With little chance for education or employment in their native language, and the opportunity to function in a far wider world through acquiring English, French, Spanish or Portuguese, it is little wonder that younger generations shun their minority mother tongue.
Woodfield says: "You can see it would be better from a certain point of view if youngsters who are isolated from the dominant culture should be given the opportunity to access it if they want."
This tendency is all too clearly understood by the gurus of globalisation. Woodfield refers to a lecture given last year by media mogul Rupert Murdoch, in which Murdoch said: "Indian leaders have long been desperately worried about disunity in their vast, teeming, multilingual country. There has been an effort ever since independence to promote Hindi as a lingua franca, what in India is called the link language.
"But the effort has failed for a number of reasons. Until now. With the coming of the electronic mass media, Hindi is finally spreading because everyone wants to watch the best television programming. And I suspect we will see this story repeated throughout the developing world, not least in China with Mandarin. In which case, it will be not only prosperity that we will catch in our networks, but also order - and, ultimately, peace."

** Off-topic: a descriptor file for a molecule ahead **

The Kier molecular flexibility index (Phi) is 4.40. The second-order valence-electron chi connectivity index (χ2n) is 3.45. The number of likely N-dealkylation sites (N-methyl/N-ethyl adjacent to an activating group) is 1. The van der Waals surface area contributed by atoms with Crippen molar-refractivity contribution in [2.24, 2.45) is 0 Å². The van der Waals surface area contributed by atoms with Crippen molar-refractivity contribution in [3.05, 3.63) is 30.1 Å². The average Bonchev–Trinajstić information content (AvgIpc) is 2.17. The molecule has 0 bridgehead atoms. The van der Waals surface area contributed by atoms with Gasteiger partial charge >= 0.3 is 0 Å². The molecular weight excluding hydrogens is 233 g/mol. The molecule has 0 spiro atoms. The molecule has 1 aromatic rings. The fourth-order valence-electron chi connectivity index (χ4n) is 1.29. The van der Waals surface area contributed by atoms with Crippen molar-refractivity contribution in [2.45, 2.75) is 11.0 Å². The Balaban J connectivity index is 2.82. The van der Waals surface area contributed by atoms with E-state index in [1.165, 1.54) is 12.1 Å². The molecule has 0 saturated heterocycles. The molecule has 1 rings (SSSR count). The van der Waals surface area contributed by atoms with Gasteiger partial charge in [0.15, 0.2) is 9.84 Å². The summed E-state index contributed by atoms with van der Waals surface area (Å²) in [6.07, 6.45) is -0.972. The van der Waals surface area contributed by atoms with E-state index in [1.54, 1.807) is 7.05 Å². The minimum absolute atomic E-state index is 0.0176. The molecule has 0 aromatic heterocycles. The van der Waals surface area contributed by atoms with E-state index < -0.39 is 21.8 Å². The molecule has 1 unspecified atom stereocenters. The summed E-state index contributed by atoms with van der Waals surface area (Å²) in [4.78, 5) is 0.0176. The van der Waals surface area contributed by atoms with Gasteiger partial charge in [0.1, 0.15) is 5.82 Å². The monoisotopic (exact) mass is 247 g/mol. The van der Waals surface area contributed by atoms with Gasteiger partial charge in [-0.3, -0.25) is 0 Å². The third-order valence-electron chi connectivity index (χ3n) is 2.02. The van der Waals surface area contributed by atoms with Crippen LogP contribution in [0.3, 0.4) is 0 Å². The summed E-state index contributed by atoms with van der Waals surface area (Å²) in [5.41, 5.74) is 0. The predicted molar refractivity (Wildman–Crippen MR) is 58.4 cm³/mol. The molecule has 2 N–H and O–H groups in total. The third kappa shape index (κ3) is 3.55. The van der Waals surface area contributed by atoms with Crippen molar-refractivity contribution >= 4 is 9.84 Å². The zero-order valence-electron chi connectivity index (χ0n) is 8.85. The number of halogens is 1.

This is not reasoning which many linguists are prepared to accept.
"To heck with that argument," was the response of Kenneth Hale, of the Massachusetts Institute of Technology, who also spoke on language diversity at the Atlanta conference. "The counter examples are numerous. In the civil war in this country there were English speakers on both sides and we see this all over the world." His view is that language loss seriously diminishes the avenues for human intellectual and artistic endeavour - reducing the range of material for the very global broadcast networks that promote the new monoculture. "The enormous wealth of intellectual products we have in the world, in science, in art, poetry, song and philosophy are because we have linguistic and cultural diversity," he says.